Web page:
Pelham Bay’s future is dense

This demolition project on the corner of Roberts and Parkview avenues is the site of the latest high-rise building being slated for development in the Pelham Bay area. Photo by Victor Chu

High rise projects slated for the Pelham Bay area have residents crying foul, with many calling for a further downzoning of the area to prevent these large-scale developments from being built in the future.

The projects, in various stages of completion, are at 3427 Bruckner Boulevard, 3439 Bruckner Boulevard, 321 Westchester Avenue, and 3030 Middletown Road – and more may be in the works.

The latest to seek Department of Buildings’ approval is at 1701 Parkview Avenue, at the corner of Roberts Avenue. The property was recently sold to a Pelham Bay builder, who, according to NYC DOB documents, is Alfred Reyes, the president of Parkview Estate LLC.

DOB demolition permits were filed on November 28 for the 3-story building, presently occupying a corner lot, but the agency rejected the plans for a mixed-use 7-story building on January 12.

By and large, the community has been opposed to most of the projects from the get-go, especially 3030 Middletown Road, a 7-story, 44-unit coop due to the lack of parking.

“If they can’t sell the apartments in the current market, they will stay vacant, just like much of Waterbury Estates,” said Ann Jack, a Community Board 10 member.

The Waterbury Estates development has been plagued by poor sales, with as many as 20 or more homes still unsold and a tenant was recently arrested in a police department drug bust. Local residents question whether there is a need for more new housing.

At 3221 Westchester Avenue, five floors are being added to an already existing 1-story commercial taxpayer. The space, at the corner of Continental Avenue, will be marketed for medical use, but no parking is being provided.

“There is no place to park and they are going to add five additional floors,” said Anita Valenti, of the Pelham Bay Taxpayer and Community Association, about 3221 Westchester Avenue. “We have medical at the former Fiesta Lanes. We don’t have parking and that is what the community really wants. Councilman Jimmy Vacca is working on downzoning major streets in Pelham Bay like Westchester Avenue.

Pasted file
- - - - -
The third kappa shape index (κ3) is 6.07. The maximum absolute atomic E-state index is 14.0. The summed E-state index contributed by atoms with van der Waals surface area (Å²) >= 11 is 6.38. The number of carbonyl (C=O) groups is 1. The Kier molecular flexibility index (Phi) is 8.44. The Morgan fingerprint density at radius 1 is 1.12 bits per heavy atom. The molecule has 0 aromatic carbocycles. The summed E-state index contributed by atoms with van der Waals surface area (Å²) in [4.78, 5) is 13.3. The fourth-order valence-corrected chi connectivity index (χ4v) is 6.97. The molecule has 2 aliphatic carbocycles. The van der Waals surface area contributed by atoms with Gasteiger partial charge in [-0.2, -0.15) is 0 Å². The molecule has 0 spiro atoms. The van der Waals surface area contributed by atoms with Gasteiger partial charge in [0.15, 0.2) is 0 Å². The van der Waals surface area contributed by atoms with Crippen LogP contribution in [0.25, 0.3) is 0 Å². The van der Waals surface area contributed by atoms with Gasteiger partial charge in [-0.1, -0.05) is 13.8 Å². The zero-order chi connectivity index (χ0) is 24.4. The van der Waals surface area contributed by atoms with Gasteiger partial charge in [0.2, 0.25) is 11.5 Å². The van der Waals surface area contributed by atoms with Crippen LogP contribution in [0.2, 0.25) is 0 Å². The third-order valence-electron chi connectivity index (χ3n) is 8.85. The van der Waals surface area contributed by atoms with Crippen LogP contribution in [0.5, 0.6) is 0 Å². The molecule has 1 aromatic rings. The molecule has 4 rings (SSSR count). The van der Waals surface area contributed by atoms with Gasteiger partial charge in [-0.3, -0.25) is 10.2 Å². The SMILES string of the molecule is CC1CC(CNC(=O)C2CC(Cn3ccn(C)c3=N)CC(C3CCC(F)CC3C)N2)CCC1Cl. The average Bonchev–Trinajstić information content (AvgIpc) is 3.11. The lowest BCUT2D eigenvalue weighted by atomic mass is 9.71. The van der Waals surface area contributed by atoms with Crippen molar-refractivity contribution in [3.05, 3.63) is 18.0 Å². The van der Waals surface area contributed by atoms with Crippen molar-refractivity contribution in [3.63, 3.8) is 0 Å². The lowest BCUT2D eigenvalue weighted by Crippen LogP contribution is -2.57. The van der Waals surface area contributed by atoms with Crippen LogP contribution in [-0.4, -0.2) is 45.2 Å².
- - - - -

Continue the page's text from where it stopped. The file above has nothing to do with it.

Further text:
Valenti said that she has also heard rumors that a small parking lot located at 3268 Westchester Avenue may also be ripe for development, but these rumors have not yet been confirmed.

Community activist Dotti Poggi said that Mayor Bloomberg’s PlaNYC 2030 is calling for construction of high-density housing in areas near subway lines, like Pelham Bay, to mitigate an expected population boom in coming years.

“PlaNYC 2030 has a goal to increase the amount of housing available on hand,” Poggi said. “Any place located where there is a subway line in the five boroughs is being slated for high-density development condensing shopping, schools, and transportation, to reduce green-house gas emissions and make the city more efficient.”

Poggi said that she thinks all of the civic groups in the area need to band together to tell the administration that while they consider PlaNYC’s goals noble, community considerations need to be taken into account.

“We are now fighting City Hall and what Mayor Bloomberg is working hard to accomplish,” Poggi said. “We have to get together and say ‘we understand that the city needs housing, but we don’t want to give up our quality of life.’”

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